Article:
"The persona was the mask worn by actors in Greek and Roman drama The mask had a megaphone-type mouth to throw the sound out into an open-air theater. Per means «through» and «sona» means what the sound comes through. That's the mask. How to be a a «real» person, how to be genuinley fake – a mask"


- Alan Watts



When Dante enters the Inferno, he finds an inscription at the entrance, which in modern English reads something like this: "I say: In the midst of my days I shall go to the gates of hell." It's a reference to The Book of Isaiah: «Ego Dixi: In dimidio dierum meorum vadam ad portas inferi». I was the same age as Dante when I made this new-age inspired piece, and interpreted that syncronicity as a sign.


Alistair Crowley calls Magick – with a ck to distinguish it from illusionism – the science and art of causing change to occur in conformity with will. I cast my face into a Janus wax candle, then set fire to my past and the future that could have been, and so begun a process of therapeutic transmutation.


The Philosopher's stone, which was the ancient Alchemists dream of transmuting lead into gold, symbolizes immortality, perfection and enlightenment.


The literal attempts at gold making have been unsuccessful. Until recently. But “it comes at a great cost: all you need is a particle accelerator, a vast supply of energy, and an extremely low expectation of how much gold you can end up with”. I think that suits the alchemical metaphor very well.






"People say that what we're all seeking is a meaning for life. I don't think that's what we're really seeking. I think that what we're seeking is an experience of being alive, so that our life experiences on the purely physical plane will have resonances within our own innermost being and reality, so that we actually feel the rapture of being alive"

- Joseph Campbell. The Power of Myth.


In a Shamanic Journey a few years back I encountered two of my spirit animals. One was the raven, associated with the Norse god Odin. 


There are many theories as to what his two ravens Hugin and Munin symbolize, but some scholars believe that they represent Odin's ability to send his thoughts and mind into trance-like states. Odin worried that his ravens might fly away and never come back.


My second spirit animal is the octopus. The octopus is a shapeshifting escape artist who is prominent at blending into his environment. 


Several years later, a monster squid was captured off the cost of Madeira in the Atlantic Ocean. A newspaper notes that “The ocean surrounding the Portuguese Island of Madeira continues to produce creatures of legends”4.


I found that to be a poetic synchronicity, since I am half Norwegian and half Portuguese, more specifically Madeiran.


And so my journey of self-discovery transfers to the literal roots of my maternal roots, deep into the evergreen forests of the Laurissilva National Park, to search for the mythical creature APCLPSTK from the realm Beyond Good and Evil in the hopes of gaining some form of archetypal and primal knowledge.


Apocalypse literally means lifting of the veil. Lipstick is a potent symbol of feminine repression, suppression, expression and emancipation. The Church once declared that a woman who wore make up was a reincarnation of Satan.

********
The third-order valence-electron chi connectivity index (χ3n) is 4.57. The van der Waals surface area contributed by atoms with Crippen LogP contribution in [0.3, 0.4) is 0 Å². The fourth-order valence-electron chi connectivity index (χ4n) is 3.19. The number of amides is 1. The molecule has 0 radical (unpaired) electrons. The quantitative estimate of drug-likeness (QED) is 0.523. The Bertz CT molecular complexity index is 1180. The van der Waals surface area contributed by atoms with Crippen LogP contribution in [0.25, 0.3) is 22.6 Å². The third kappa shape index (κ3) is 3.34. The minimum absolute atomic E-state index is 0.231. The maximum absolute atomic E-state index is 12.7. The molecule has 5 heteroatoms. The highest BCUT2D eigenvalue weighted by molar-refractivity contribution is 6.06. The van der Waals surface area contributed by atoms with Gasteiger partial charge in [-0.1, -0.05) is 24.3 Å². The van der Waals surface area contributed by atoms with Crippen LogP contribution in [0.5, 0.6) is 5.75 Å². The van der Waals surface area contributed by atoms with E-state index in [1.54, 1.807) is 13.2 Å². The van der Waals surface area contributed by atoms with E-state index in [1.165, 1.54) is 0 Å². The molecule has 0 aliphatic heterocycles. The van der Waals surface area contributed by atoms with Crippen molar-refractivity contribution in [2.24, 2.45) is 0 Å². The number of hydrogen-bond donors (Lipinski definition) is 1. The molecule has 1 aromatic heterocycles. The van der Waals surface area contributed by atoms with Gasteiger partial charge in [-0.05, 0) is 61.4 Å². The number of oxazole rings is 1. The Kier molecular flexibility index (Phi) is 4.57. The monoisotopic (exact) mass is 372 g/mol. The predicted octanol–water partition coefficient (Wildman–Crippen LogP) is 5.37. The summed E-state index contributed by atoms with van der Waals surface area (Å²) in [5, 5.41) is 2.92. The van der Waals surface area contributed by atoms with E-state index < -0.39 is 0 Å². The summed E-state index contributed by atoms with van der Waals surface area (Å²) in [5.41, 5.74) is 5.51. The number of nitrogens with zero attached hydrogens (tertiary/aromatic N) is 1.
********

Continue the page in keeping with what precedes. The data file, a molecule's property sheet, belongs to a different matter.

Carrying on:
The Hero's journey is a term coined by Joseph Campbell, who was a professor of comparative mythology and comparative religion. It's is an archetypal narrative in which the the protagonist goes on an adventure, faces hardships, sometimes death and rebirth, and then comes back transformed. Campbell emphasizes that myths aremetaphors for what lies behind the visible world. 



One of the stages of my journey climbing up the Tree of Life was shown in an installation at Visningsrommet USF in 2018, with the very long title APCLPSTK – Therapeutic Utopias [Stage 2, scene 6, take 14 'Trust Yourself to the water]. 


The installation consists of an exo – the outside – and the eso – the inside. The outside is "part Wabi-sabi-zen-Buddhism inspired tea house, part Norwegian cottage, part tropical kitchen", part 80s hotel lobby maybe. 


The fish are trained believe it or not, and if you wave at them, they will swim to greet you and accept your offerings in the form of food. One should certainly question the ethics of keeping animals in captivity, but it's not always a given. These Malawi ciclids were once on the brinck of exctinction. Then someone smuggled one female and one male out of the country, and because of that they are now one of the most kept species in the aquarium hobby.

The plants are some of the most efficient houseplants for air purification according to the NASA research program that examined ways to clean air in space stations. One of the aquatic plants is called Anubias, named after the Egyptian god of the underworld Anubis. I find these types of etymological correspondances intriguing. The red stones are Carnelians, which in Egyptian mythology was used for protection against evil spirits.


[Give me my heart.....]


The esoteric room screens a film with an intense surround soundpiece with frequencies that unfortunately cannot be emitted on your computer speakers. One could feel the bass that engulfed the otherwise empty space in an almost embryonic sonic membrane, as if inside the womb of a volcano.